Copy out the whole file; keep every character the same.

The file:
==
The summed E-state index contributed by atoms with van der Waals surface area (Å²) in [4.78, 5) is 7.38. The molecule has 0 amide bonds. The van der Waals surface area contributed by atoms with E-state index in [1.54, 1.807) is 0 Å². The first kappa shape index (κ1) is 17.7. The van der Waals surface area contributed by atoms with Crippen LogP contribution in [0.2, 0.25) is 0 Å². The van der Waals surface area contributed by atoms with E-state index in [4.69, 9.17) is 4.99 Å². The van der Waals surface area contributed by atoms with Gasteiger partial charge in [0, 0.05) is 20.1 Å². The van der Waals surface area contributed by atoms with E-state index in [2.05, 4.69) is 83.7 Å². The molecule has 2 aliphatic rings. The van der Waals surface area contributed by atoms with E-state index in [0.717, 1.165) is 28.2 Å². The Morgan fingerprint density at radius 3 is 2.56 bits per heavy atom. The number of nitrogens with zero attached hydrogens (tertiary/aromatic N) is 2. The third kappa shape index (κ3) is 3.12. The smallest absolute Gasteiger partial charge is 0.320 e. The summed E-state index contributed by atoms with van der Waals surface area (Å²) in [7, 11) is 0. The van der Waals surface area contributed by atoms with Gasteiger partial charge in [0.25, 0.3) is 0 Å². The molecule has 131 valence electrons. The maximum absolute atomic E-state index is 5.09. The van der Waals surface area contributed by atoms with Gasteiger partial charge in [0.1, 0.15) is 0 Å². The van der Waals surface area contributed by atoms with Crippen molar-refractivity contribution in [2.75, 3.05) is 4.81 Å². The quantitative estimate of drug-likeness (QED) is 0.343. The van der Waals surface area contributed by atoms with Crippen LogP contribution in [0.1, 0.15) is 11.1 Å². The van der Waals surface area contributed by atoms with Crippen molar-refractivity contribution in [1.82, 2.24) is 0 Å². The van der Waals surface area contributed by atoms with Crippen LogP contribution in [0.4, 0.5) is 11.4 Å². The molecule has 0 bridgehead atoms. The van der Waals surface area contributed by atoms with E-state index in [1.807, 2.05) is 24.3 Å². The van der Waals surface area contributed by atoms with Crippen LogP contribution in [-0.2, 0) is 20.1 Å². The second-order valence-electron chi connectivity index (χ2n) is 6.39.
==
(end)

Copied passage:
The summed E-state index contributed by atoms with van der Waals surface area (Å²) in [4.78, 5) is 7.38. The molecule has 0 amide bonds. The van der Waals surface area contributed by atoms with E-state index in [1.54, 1.807) is 0 Å². The first kappa shape index (κ1) is 17.7. The van der Waals surface area contributed by atoms with Crippen LogP contribution in [0.2, 0.25) is 0 Å². The van der Waals surface area contributed by atoms with E-state index in [4.69, 9.17) is 4.99 Å². The van der Waals surface area contributed by atoms with Gasteiger partial charge in [0, 0.05) is 20.1 Å². The van der Waals surface area contributed by atoms with E-state index in [2.05, 4.69) is 83.7 Å². The molecule has 2 aliphatic rings. The van der Waals surface area contributed by atoms with E-state index in [0.717, 1.165) is 28.2 Å². The Morgan fingerprint density at radius 3 is 2.56 bits per heavy atom. The number of nitrogens with zero attached hydrogens (tertiary/aromatic N) is 2. The third kappa shape index (κ3) is 3.12. The smallest absolute Gasteiger partial charge is 0.320 e. The summed E-state index contributed by atoms with van der Waals surface area (Å²) in [7, 11) is 0. The van der Waals surface area contributed by atoms with Gasteiger partial charge in [0.25, 0.3) is 0 Å². The molecule has 131 valence electrons. The maximum absolute atomic E-state index is 5.09. The van der Waals surface area contributed by atoms with Gasteiger partial charge in [0.1, 0.15) is 0 Å². The van der Waals surface area contributed by atoms with Crippen molar-refractivity contribution in [2.75, 3.05) is 4.81 Å². The quantitative estimate of drug-likeness (QED) is 0.343. The van der Waals surface area contributed by atoms with Crippen LogP contribution in [0.1, 0.15) is 11.1 Å². The van der Waals surface area contributed by atoms with Crippen molar-refractivity contribution in [1.82, 2.24) is 0 Å². The van der Waals surface area contributed by atoms with Crippen LogP contribution in [0.4, 0.5) is 11.4 Å². The molecule has 0 bridgehead atoms. The van der Waals surface area contributed by atoms with E-state index in [1.807, 2.05) is 24.3 Å². The van der Waals surface area contributed by atoms with Crippen LogP contribution in [-0.2, 0) is 20.1 Å². The second-order valence-electron chi connectivity index (χ2n) is 6.39.